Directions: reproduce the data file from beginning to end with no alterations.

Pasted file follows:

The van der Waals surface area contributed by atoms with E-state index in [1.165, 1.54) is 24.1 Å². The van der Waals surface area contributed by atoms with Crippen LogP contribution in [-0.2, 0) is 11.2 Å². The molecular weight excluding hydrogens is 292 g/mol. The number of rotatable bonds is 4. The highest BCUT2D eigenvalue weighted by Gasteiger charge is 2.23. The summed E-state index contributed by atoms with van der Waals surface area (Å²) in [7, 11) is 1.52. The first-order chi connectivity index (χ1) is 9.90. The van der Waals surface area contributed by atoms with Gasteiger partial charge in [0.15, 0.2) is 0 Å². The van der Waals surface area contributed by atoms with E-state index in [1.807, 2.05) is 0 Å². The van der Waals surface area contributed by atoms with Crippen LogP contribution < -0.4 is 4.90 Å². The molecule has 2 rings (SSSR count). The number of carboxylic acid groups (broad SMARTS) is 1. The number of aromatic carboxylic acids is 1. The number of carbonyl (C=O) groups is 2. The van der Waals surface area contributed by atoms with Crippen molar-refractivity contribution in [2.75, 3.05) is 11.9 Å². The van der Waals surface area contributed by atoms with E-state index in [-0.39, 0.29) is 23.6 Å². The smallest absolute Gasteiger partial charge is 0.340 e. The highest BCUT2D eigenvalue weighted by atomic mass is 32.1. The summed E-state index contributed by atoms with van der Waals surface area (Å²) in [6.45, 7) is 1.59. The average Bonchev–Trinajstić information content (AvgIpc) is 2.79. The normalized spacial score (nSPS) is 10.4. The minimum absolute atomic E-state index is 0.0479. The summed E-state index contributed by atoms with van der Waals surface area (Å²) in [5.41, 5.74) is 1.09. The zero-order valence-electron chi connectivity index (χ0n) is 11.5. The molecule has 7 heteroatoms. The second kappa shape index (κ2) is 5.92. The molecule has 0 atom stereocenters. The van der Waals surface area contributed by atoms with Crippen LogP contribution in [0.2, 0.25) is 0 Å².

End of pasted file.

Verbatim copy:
The van der Waals surface area contributed by atoms with E-state index in [1.165, 1.54) is 24.1 Å². The van der Waals surface area contributed by atoms with Crippen LogP contribution in [-0.2, 0) is 11.2 Å². The molecular weight excluding hydrogens is 292 g/mol. The number of rotatable bonds is 4. The highest BCUT2D eigenvalue weighted by Gasteiger charge is 2.23. The summed E-state index contributed by atoms with van der Waals surface area (Å²) in [7, 11) is 1.52. The first-order chi connectivity index (χ1) is 9.90. The van der Waals surface area contributed by atoms with Gasteiger partial charge in [0.15, 0.2) is 0 Å². The van der Waals surface area contributed by atoms with E-state index in [1.807, 2.05) is 0 Å². The van der Waals surface area contributed by atoms with Crippen LogP contribution < -0.4 is 4.90 Å². The molecule has 2 rings (SSSR count). The number of carboxylic acid groups (broad SMARTS) is 1. The number of aromatic carboxylic acids is 1. The number of carbonyl (C=O) groups is 2. The van der Waals surface area contributed by atoms with Crippen molar-refractivity contribution in [2.75, 3.05) is 11.9 Å². The van der Waals surface area contributed by atoms with E-state index in [-0.39, 0.29) is 23.6 Å². The smallest absolute Gasteiger partial charge is 0.340 e. The highest BCUT2D eigenvalue weighted by atomic mass is 32.1. The summed E-state index contributed by atoms with van der Waals surface area (Å²) in [6.45, 7) is 1.59. The average Bonchev–Trinajstić information content (AvgIpc) is 2.79. The normalized spacial score (nSPS) is 10.4. The minimum absolute atomic E-state index is 0.0479. The summed E-state index contributed by atoms with van der Waals surface area (Å²) in [5.41, 5.74) is 1.09. The zero-order valence-electron chi connectivity index (χ0n) is 11.5. The molecule has 7 heteroatoms. The second kappa shape index (κ2) is 5.92. The molecule has 0 atom stereocenters. The van der Waals surface area contributed by atoms with Crippen LogP contribution in [0.2, 0.25) is 0 Å².